Should I Contact A Qui Tam Attorney Before Blowing The Whistle?

The short answer is absolutely! Although the False Claims Act has one of the strongest whistle blower protection provisions in the United States, the scope of the protection is an issue that currently divides the courts. The law is complicated and may yet be modified. Due to the law’s complexity and the possibility of changes to come in the future, it is always advisable to contact an attorney who specializes in Qui Tam cases before you blow the whistle on fraud against the government. Learn what your rights and risks are first.

As the law stands now, if you are a federal employee, you cannot be discharged, demoted, harassed, or discriminated against because of filing a fraud or “qui tam” case under the False Claims Act. If you are, you will be entitled to compensation under the whistle blower protection laws. The compensation may include reinstatement to your job, double back pay, and reimbursement for any special damages including litigation costs and reasonable attorneys' fees if a lawsuit is necessary.

If you are not a federal employee, you may need to look to your state for whistle blower protection. If you are an employee of an entity that contracts with the federal government, your level of protection may depend on what jurisdiction you are in. Your attorney will be able to advise you as to what extent you and your job will be protected under the law, and under what circumstances you may not be protected. Even if the law protects your job, however, there may be other negative consequences in your life as a result of blowing the whistle, so do think it through carefully.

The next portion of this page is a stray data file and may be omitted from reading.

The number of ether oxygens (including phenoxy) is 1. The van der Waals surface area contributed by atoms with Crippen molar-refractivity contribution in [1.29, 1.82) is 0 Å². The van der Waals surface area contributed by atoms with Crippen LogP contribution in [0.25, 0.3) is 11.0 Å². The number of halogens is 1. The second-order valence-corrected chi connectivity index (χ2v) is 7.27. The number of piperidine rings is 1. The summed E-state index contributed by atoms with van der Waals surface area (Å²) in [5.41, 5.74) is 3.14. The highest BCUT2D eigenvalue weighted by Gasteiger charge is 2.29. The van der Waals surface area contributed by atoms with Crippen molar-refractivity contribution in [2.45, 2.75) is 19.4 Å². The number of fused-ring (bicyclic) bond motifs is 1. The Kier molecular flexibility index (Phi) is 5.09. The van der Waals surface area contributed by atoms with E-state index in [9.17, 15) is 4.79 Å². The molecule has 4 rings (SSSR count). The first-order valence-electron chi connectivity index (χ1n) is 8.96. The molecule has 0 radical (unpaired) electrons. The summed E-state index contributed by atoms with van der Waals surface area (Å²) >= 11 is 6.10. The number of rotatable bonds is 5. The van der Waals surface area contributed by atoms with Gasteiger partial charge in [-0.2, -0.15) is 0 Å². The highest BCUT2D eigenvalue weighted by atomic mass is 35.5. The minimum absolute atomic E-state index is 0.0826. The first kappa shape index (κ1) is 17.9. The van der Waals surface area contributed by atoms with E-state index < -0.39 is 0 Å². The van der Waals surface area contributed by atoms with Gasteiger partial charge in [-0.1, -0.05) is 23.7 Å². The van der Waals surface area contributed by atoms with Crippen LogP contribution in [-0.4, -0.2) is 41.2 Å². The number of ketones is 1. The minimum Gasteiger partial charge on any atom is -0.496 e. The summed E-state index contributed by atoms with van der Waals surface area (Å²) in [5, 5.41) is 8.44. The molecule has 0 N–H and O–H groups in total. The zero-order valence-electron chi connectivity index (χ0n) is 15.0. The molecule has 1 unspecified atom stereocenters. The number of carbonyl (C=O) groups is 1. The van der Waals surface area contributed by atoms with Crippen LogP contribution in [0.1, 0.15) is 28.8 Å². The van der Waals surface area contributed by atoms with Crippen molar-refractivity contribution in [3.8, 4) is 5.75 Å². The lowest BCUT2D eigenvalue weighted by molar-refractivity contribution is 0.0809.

For your further protection, an attorney who is experienced in Qui Tam cases and is well versed in the False Claims Act will know what the filing requirements are and what the statute of limitations is on your case. He can advise you as to whether or not you have a good case (i.e., your chances of winning), and what the probability is of getting the government involved in the investigation and litigation. (Usually beneficial to the case) Your lawyer can tell you what money you may be entitled to should your case settle or a judgment be issued. Again, the rules are complicated, and only by consulting an experienced Qui Tam attorney can you be certain that you are getting the correct information.

Once you have all of the details you need about filing your qui tam case and you fully understand the possible consequences of taking such action, you can make an educated decision on whether or not to blow the whistle on the party you believe to have committed fraud against the government.

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